Friday, November 13, 2020

Frigga It All! It's Friday the 13th, Again!

broken mirror bad luck

Today is the second Friday the 13th of the year. Does that make you anxious and full of dread?

It shouldn’t. If you survived 2020 long enough to read that sentence, brother, you should not sweat friggatriskaidekaphobia. Not even if your preferred freakout is paraskevidekatriaphobia.

Those two tongue-tripping words mean the exact same thing — the fear of Friday the 13th — but I prefer the former because, after the year we’ve had, we should all find it far more satisfying to look at the calendar today and shout “Frigga it all.”

You may recall the first Friday the 13th that was in March. Right around the same time your kids came home for what turned into Never-Ending School Break and the nation started panicking over finding paper towels and TP. (Please note: I did not panic. I still subscribe to the paper editions of my news publications.)

What a coincidence! We all laughed at the time. What more could happen?

Just murder hornets, wildfires and hurricanes of Greek-letter proliferation.

Deaths of leaders in the fight for equality and justice; deaths of artists with much left to give; deaths of so many Americans to a virus, to a gun, to senselessness.

The presidential campaign, the presidential election, the less-than-presidential tweetstorms of a wannabe despot trying to gaslight the nation into a war against the foundation of democracy.

To quote the philosopher Charlie Brown, “* SIGH *.”

Thankfully, we did find some reliable comfort in the sporting world. The Mets, the Giants, the Jets floundered yet again. The Yankees played winning baseball for the zillionth season of their existence right up until they didn’t, sending their fans to sports radio with tales of betrayal, bitterness and woe.

But, dear all-powerful Odin — even the Patriots and a suntanned Tom Brady appear to be mere mortals this year.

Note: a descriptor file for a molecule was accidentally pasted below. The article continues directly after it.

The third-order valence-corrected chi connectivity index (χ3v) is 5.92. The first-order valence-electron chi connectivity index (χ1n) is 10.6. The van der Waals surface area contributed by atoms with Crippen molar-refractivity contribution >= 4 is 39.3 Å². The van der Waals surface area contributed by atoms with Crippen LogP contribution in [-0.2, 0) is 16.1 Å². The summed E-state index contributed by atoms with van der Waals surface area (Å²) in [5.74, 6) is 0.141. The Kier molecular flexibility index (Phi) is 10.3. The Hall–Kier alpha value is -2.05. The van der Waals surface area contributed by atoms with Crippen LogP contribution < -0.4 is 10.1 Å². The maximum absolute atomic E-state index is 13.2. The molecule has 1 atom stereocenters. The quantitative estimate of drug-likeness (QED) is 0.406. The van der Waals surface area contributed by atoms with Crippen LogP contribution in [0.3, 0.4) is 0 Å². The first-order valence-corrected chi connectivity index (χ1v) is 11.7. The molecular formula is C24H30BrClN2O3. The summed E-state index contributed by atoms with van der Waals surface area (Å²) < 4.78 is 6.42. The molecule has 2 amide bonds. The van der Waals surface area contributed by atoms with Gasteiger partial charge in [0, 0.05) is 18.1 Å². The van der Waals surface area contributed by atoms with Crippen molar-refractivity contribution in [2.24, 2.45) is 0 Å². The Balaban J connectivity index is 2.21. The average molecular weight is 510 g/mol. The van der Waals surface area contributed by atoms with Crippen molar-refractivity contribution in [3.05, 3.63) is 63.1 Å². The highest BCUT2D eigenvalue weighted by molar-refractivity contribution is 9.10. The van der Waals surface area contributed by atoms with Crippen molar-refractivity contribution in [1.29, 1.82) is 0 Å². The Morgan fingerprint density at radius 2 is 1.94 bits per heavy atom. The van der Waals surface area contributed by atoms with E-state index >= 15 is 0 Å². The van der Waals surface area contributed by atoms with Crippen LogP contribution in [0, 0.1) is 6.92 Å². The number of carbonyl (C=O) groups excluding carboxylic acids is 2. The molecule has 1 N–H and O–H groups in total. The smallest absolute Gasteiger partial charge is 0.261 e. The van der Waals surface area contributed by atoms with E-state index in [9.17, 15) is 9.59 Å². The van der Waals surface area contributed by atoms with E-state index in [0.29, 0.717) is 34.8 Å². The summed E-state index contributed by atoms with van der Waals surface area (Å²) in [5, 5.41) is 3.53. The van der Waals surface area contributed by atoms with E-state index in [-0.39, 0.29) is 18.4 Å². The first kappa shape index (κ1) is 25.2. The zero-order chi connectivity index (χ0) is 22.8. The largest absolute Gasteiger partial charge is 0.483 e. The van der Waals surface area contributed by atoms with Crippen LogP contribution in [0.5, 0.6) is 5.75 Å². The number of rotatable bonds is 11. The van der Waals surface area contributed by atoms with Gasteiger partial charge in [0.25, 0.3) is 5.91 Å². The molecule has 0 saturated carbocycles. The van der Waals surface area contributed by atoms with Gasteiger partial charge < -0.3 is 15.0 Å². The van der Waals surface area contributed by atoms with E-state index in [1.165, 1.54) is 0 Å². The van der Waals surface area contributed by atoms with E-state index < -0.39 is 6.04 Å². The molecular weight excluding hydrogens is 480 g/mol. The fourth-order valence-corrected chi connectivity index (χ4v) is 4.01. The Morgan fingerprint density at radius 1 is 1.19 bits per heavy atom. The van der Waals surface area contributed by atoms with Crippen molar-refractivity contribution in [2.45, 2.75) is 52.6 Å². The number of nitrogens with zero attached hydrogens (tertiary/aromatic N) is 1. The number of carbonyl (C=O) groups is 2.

“End times truly are near! Today must be the day!” some cry out.

I hope not. Just Wednesday, I bought new tires.

While the omens of doom and gloom seem to be everywhere, we must maintain faith — spiritually, surely, and also faith in fact, law and science. Social media conspiracy theories and other lies do not constitute any of those no matter how hard the capslock button is struck before typing them.

We need to confront these unfounded fear mongers head on, just like William Fowler did with friggatriskaidekaphobia and all other worries about the unluckiness of the No. 13. Fowler, a Civil War veteran from New York, found many fortunate, positive or at least non-negative instances of the number occurring in his life, so he set about to laugh in superstition’s face.

According to the New York Historical Society Museum and Library’s blog: “At 8:13 p.m. on Friday, January 13, 1882 ... in room 13 of his Knickerbocker Cottage, Captain Fowler and twelve men he recruited over the previous year (it took that long to find candidates brave enough), assembled for a highly symbolic dinner. To reach their meal guests passed beneath a ladder and under a banner that read ‘Morituri te Salutamus,’ or ‘Those of us who are about to die salute you.’ Thirteen candles lit the first of 13 courses: big platters of lobster salad molded into coffin shape. Salt cellars lay toppled about the table, but tossing a pinch of spilled salt over the shoulder was strictly forbidden. Thus was born the Thirteen Club.” The dinner became a boisterous annual mocking of unfounded fears, and the club eventually counted among its members several U.S. presidents, even though most of them were decidedly mediocre leaders.

So on this Friday the 13th, step on crack, spill some salt and walk under ladder. Just do it at home or, if in public, with a mask on. We all have plenty of tread left on our tires.

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